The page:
Conclusions

Each of the described case studies provides evidence for the multifunctional benefits of ecological intensification and diversification practices, but each also points to similar challenges in encouraging broader uptake. For each practice, the initial economic cost can be prohibitive, even if ultimately the technique provides economic benefits as well as the potential for greater resilience to environmental shocks. In all three cases, a time component exists for the ecological practices and sustainability enhancements to translate to economic gain — for example, in the hedgerow case, 7 years to eliminate the initial installation costs ([39], see also [53]). All cases note the need for outreach and training to promote these novel interventions [28,41,46]. Two of these cases (hedgerows and prairie strips) represent single practice shifts within conventional farming systems that reduce negative environmental externalities within the context of the existing farming approach (Level 2 in Gliessman's [27] classification of food system change), whereas the intensive silvopastoral system represents a full-scale (i.e. Level 3) transformation from a conventional system to a regenerative, diversified farming system [52].

While a wide variety of possible tools and institutional arrangements exist to encourage investment in ecological intensification practices and provide the implementation knowledge [4,13], successful use of these tools requires an enabling policy and governance context. An impressive example comes from the Altiplano region of Andalusia Spain. Here, after decades of conventional, industrial agriculture for large-scale commodity cropping, water, soils and biodiversity were depleted, many farms abandoned, and rural infrastructure crumbled. However, an agroecological social movement, working together with provincial government and researchers, redesigned the farming system from the ground up, employing techniques of ecological intensification and diversification to create an integrated system for co-producing almond, native trees, sheep and bees, with joint processing and local marketing of a variety of products. Through ups and downs of political support, this strong movement, which integrates farmers, scientists, civil society and government, has persisted across a broad region, leading to restored soil fertility, improved water and biodiversity, and creation of robust and diverse local supply chains ([54], Level 5 in Gliessman's [27] classification of food system change).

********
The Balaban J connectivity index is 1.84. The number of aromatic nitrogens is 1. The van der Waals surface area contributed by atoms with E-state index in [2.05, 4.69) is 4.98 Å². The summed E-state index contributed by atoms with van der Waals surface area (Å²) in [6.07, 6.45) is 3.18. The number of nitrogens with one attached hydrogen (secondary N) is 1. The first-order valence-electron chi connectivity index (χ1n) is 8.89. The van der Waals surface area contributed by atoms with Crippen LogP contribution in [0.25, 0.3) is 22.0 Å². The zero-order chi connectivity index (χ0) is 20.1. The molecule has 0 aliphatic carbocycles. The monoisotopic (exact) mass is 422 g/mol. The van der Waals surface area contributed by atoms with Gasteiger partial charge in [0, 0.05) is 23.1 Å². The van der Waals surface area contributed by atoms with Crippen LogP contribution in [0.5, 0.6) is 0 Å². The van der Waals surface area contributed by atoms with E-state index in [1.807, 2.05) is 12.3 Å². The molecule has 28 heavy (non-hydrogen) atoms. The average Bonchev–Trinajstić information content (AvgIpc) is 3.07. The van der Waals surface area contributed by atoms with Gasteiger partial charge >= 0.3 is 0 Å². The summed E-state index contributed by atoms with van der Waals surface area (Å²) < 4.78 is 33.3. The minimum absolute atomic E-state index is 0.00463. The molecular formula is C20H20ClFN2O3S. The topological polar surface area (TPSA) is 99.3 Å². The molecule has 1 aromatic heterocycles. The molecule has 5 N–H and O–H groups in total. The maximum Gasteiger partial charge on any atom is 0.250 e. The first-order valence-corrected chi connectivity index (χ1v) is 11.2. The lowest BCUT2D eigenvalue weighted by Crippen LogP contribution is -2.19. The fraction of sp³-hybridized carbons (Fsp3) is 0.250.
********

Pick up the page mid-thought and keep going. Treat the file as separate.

As shown in this last example, ecological intensification can provide practices to improve environmental and economic sustainability; however, a broader socio-economic transformation is required to provide nutritious, culturally appropriate food for all people equitably, while sustaining Earth's biodiversity and life support systems. Agroecology provides a broad and promising socio-ecological framework to accomplish such sweeping food system transformations [54]. Agroecology encompasses a suite of agricultural practices, a science and a social movement [55]. Agroecological practices include the ecological intensification and diversification practices described here. Farming practices and systems are identified, tested and adapted by farmers and scientists working together through a participative and transdisciplinary agroecological science. Lastly, the agroecological social movement works towards the societal transformations needed to promote not only uptake of agroecological practices but also a food system that is sustainable along environmental, economic and social equity axes [26,27]. Agroecology can be a major tool for promoting land uses in working lands that are compatible with biodiversity conservation [56].

Summary

  • It is vital to develop agricultural systems that are sustainable yet productive.

  • Ecological intensification and diversification are promising techniques for creating agricultural systems that are environmentally and economically sustainable while enhancing agricultural landscapes for biodiversity.

  • A broader socio-economic transformation, such as that provided by the agroecology framework, is needed to promote broad uptake of ecological intensification and diversification methods, and to create a food system providing equitable access to nutritious food for all people.

Note

1

Photo permission and higher resolution photographs is currently being solicited for photos in Figures 3 and 4. For Figure 2, it has already been granted. High resolution files of graphics will be made available once the paper is accepted.

Competing Interests

The author declares that there are no competing interests associated with this manuscript.

Open Access

Open access for this article was enabled by the participation of the University of British Columbia in an all-inclusive Read & Publish pilot with Portland Press and the Biochemical Society.

Author Contribution

C.K. wrote the manuscript.

Acknowledgements

The author declares no conflicts of interest.